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Family Interventions for Parenting Deficits in Attachment Issues - Webinar

  • ID: 5241562
  • Webinar
  • February 2021
  • Region: Global
  • 60 Minutes
  • NetZealous LLC
Overview:

Prior to the work of John Bowlby, little was understood concerning the importance of early parenting. In early development infants learn how to regulate affect by having sensitive parents modulate arousal states. Insensitive parenting results in the child going through frequent negative affect states with poor ability to control it. What is eventually seen in children or adults is poor ability to function socially. Poor ability to regulate affect is often seen in many mental disorders, but especially personality disorders.

Two types of families have been studied: Type I: with a lot of marital problems and unresolved stress. Type II: spousal harmony, with sensitive and responsive parenting. Attachment organization in these families is quite stable, going from generation to generation. More recent studies have suggested that 95% of the secure group remains secure; 25% of the insecure become secure as adults

We will present evidence based primarily from my many years of working with such families. One of the first mistakes parents make I to believe that punishment and rewards will shape their children’s behavior. Kadzin has proposed a two factor treatment program involving problem-solving skills with the children and parent training that focuses on defining problem behaviors and appraising them differently.

Finally we will present information on applying mindfulness sessions done in the family every evening before bed. This involves breathing exercise, a short period of meditation, followed by emotional expressions of “the here and now.”

Why you should Attend:

This population is often seen in foster and adopted children. Ainsworth’s studies on the “stranger situation” showed that about 40% of all children are insecure. If parental figures are not available, infants brains do not develop in ways to allow them to regulate affect properly. Allan Schore documented this phenomenon in a series of brain studies. Many foster and adoptive parents have struggled with such difficult children. Dr. Foster Cline called them “The children of rage.” Most therapists are not trained to deal with such children. My wife and I raised three such children who are now in their forties. It was a great learning lesson and so this webinar will help therapists, teachers and parents deal more effectively with such children.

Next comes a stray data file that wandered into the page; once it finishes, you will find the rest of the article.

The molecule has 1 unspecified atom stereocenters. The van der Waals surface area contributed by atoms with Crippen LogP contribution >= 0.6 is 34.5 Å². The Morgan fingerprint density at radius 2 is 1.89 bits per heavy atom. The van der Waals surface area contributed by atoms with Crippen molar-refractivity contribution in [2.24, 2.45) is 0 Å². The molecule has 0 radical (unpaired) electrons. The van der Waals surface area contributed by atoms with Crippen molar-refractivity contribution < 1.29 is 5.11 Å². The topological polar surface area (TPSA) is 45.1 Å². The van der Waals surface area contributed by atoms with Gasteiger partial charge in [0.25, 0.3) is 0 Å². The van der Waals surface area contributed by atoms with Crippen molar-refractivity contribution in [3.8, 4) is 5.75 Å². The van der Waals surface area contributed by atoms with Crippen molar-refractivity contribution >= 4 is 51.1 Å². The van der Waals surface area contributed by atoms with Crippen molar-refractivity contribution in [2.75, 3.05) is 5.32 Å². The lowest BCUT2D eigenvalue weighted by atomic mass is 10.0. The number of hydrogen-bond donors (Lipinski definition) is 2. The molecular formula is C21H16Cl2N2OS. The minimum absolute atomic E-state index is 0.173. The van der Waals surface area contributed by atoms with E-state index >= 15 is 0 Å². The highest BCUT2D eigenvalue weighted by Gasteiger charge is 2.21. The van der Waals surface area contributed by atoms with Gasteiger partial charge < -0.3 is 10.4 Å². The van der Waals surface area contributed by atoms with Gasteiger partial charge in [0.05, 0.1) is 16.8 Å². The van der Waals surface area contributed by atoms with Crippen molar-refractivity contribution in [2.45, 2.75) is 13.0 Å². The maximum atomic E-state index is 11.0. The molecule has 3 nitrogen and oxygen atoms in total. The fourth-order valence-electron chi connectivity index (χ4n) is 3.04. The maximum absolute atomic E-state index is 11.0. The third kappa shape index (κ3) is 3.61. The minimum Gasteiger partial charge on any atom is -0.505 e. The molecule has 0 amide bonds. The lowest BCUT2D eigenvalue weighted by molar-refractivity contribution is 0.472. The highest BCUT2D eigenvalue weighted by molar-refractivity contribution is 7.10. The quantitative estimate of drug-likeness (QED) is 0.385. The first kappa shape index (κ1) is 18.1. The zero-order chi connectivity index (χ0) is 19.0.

Areas Covered in the Session:
  • Some mothers and infants do not organize behavior to promote proximity
  • Infants learn how to regulate effect by having parents modulate arousal states
  • From birth to death are brains are being formed by our relationships
  • Survival depends on being wired to connect to those around us
  • Early neglect and abuse results in hyperactive limbic systems
  • Self-control in children begins at about 2 years of age
  • Insecure children have little ability to control emotions
  • Families evolve in either secure or insecure patterns that is replicated generation after generation
  • Neither praise nor punishment work well
  • Parent training and teacher training are the most effective interventions
  • Parent training of Kadzin involves reappraisal of problem behaviors
  • Mindfulness calms down the hyperactive limbic system
  • 'Quiet time' daily family session improves the relationships between parent and children
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Dr. Beischel has provided psychological services for the past 40 years in State Penitentiaries, Psychiatric Hospitals, or private practice. He has also served as a Full Time Professor of Psychology in a number of Universities either part-time or full time.

He has also published eight books on the topics of ADHD, Attachment, and Calming the Brain through mindfulness and meditation. Dr, Beischel has been practicing some form of meditation for the past 50 years and is highly skilled at living what he teaches.
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  • Psychologists
  • Psychiatrists
  • Nurses
  • Social workers
  • Therapists
  • Teachers
  • Parents and Court workers
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